3 Differences Between Roth and Traditional IRAs
Since its introduction in the 1990s, the Roth IRA has become a popular retirement savings vehicle. Much of the Roth’s popularity is due to its unique tax treatment, which differs greatly from that of a traditional IRA. In a traditional IRA, you may benefit from tax deductions for your upfront contributions. Your funds grow tax-deferred as long as they stay in the account. Your distributions from the traditional IRA are then taxed as ordinary income.
In a Roth IRA, there are no deductions for upfront contributions. Your funds still grow tax-deferred as long as they are inside the account. However, Roth IRA distributions are tax-free as long as you are over age 59½ and the account has been open at least five years. That means you can use a Roth IRA today to save money and create tax-free income in retirement.
Tax treatment is the biggest difference between a traditional IRA and a Roth, but it’s not the only difference. Below are three other important distinctions you may want to know before you start saving with a Roth IRA:
Income Limitations for Contributions
Just because you want to use a Roth IRA doesn’t mean you can. Roth IRA contributions are governed by income limitations. If you’re a high earner, you may not be able to contribute to a Roth.
In 2017, married couples who make more than a combined $196,000 can’t contribute to a Roth. Those who make less than $186,000 can contribute up to $5,500. Couples who make between $186,000 and $196,000 can contribute a reduced amount.1
Single filers can contribute the full amount to a Roth if they earn up to $118,000. Contribution limits are then reduced for singles who earn between $118,000 and $133,000, at which point contributions are no longer allowed.1
Tax-free, Penalty-free Contribution Withdrawals
In nearly all qualified accounts, such as IRAs and 401(k) plans, you are not allowed to take distributions before age 59½. Doing so could result in a 10 percent early distribution penalty. This penalty is in place to encourage people to use the accounts for their intended purpose of saving for retirement.
However, the Roth has a unique feature that allows you to take some portion of your funds before age 59½ for any reason. Your Roth contributions are made with after-tax dollars, since you receive no upfront deduction. That means you can withdraw your contributions at any time without paying taxes or an early distribution penalty.
Keep in mind that if you do withdraw your contributions early, you could limit your growth potential in the future. Those dollars will no longer be invested inside the account and won’t have the ability to accumulate. If you really need the funds, however, you could take advantage of this unique rule.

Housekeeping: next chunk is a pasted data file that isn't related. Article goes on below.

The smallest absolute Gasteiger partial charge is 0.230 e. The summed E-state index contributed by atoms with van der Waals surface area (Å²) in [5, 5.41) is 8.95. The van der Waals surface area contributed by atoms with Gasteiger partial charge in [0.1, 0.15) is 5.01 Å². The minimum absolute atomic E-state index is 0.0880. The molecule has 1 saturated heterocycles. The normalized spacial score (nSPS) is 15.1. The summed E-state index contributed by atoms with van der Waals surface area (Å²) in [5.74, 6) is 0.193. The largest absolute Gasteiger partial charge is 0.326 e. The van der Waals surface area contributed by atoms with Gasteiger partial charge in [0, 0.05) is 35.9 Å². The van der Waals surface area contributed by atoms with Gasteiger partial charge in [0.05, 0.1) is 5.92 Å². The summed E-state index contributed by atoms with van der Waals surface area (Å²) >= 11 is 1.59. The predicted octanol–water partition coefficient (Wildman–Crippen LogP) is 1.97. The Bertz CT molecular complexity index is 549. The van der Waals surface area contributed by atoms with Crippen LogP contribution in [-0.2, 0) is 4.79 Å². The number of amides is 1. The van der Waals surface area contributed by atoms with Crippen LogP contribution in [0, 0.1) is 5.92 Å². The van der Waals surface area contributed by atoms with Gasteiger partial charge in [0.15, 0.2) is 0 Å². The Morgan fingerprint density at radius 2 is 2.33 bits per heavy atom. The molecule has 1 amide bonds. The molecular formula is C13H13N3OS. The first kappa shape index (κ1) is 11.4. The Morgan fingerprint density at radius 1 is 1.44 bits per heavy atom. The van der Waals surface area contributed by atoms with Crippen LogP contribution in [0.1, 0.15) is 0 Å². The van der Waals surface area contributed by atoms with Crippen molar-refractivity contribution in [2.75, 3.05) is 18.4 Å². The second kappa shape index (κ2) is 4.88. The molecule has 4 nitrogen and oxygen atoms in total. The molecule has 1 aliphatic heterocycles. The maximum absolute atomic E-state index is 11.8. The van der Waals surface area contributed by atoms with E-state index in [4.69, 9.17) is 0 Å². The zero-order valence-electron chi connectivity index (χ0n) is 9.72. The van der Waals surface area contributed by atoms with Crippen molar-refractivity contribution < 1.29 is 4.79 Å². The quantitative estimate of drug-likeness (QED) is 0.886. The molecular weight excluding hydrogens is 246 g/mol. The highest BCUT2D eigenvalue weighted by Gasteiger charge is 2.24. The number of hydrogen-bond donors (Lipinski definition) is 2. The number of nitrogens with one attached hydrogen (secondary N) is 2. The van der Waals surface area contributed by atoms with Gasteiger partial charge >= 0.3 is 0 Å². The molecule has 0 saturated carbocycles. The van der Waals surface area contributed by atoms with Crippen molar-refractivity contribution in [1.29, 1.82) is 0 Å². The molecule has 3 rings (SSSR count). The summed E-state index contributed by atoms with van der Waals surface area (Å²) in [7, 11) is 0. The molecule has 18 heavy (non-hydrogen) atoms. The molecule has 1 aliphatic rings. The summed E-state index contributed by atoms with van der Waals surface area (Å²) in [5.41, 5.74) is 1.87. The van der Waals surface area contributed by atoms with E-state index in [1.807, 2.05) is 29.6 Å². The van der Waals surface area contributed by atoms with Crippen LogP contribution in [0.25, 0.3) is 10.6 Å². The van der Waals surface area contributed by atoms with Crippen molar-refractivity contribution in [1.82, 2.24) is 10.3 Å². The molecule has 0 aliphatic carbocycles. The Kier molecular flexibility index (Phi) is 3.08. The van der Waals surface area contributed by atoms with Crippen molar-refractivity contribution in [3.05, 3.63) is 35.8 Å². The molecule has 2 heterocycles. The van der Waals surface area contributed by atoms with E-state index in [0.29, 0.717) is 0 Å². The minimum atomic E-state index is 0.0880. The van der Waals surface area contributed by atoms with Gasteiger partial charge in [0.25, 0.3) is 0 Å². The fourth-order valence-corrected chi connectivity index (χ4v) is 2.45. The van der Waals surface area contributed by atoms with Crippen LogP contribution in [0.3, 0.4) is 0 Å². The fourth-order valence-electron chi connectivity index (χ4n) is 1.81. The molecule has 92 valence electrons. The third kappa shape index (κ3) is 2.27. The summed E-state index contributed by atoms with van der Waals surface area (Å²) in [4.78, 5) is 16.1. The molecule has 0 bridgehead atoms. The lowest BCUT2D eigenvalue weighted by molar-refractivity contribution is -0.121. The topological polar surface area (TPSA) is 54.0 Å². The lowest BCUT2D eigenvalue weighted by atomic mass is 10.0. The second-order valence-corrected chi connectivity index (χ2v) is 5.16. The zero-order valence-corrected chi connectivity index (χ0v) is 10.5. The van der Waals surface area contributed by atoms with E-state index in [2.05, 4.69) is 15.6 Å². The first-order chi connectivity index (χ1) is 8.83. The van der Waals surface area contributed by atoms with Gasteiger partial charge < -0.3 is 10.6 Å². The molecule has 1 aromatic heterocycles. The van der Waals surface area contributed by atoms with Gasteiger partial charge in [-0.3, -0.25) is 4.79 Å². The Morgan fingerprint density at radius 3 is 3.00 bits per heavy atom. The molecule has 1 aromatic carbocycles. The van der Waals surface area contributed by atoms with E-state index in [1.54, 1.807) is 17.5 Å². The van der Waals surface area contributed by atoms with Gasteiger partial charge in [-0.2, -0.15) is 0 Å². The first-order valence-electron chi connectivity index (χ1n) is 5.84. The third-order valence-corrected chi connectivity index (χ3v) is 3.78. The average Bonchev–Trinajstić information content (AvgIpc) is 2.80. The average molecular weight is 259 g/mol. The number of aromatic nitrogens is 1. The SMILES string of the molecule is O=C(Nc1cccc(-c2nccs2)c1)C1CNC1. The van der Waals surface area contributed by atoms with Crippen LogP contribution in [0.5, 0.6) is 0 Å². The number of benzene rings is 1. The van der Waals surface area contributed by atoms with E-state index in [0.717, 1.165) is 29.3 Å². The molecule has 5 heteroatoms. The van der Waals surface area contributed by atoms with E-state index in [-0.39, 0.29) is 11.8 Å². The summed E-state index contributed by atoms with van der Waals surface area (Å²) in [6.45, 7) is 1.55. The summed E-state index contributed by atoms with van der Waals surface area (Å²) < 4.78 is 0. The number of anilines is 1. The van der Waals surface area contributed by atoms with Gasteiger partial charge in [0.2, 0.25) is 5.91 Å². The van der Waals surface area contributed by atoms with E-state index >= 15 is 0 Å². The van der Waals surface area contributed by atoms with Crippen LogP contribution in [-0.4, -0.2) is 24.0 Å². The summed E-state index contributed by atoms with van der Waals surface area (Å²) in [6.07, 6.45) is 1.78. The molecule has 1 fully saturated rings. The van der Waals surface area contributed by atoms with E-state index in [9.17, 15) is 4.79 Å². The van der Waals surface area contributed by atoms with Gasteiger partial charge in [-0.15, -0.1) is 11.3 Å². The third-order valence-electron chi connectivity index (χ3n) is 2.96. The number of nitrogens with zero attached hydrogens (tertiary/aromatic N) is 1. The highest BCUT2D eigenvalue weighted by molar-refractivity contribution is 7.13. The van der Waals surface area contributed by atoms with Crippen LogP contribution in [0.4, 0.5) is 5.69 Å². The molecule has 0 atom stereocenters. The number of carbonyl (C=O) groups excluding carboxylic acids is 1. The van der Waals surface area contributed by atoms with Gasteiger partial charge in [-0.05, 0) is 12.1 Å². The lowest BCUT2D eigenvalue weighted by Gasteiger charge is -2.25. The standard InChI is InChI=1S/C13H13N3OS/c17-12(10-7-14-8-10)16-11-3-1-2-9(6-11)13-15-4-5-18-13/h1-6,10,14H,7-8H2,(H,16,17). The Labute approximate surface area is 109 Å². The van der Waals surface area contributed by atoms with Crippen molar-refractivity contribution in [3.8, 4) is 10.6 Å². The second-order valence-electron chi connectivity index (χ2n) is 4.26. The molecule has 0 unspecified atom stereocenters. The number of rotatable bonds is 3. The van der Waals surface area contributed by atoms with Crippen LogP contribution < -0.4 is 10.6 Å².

The traditional IRA has what are called required minimum distributions (RMDs) that take effect at age 70½. Once you reach that age, you are required to take a minimum amount from your traditional IRA. The amount is based on your life expectancy and your account balance. As you get older, the percentage of your balance that you’re required to withdraw each year gradually increases.
Roth IRAs don’t have RMDs. Required minimum distributions are in place to ensure that traditional IRA owners pay taxes on their funds. However, Roth IRA distributions aren’t taxable, so there’s no reason to enforce RMDs. With a Roth, you can keep the funds in your account as long as you’d like, and even pass them down as a tax-free benefit to your loved ones.
Ready to create a savings strategy using a Roth IRA? Let’s talk about it. Contact us today at Ambrose Financial and Insurance Services. We can help you analyze your needs and create a plan. Let’s connect soon and start the conversation.
Licensed Insurance Professional. This information is designed to provide a general overview with regard to the subject matter covered and is not state specific. The authors, publisher and host are not providing legal, accounting or specific advice for your situation. By providing your information, you give consent to be contacted about the possible sale of an insurance or annuity product. This information has been provided by a Licensed Insurance Professional and does not necessarily represent the views of the presenting insurance professional. The statements and opinions expressed are those of the author and are subject to change at any time. All information is believed to be from reliable sources; however, presenting insurance professional makes no representation as to its completeness or accuracy. This material has been prepared for informational and educational purposes only. It is not intended to provide, and should not be relied upon for, accounting, legal, tax or investment advice.
16925 – 2017/8/25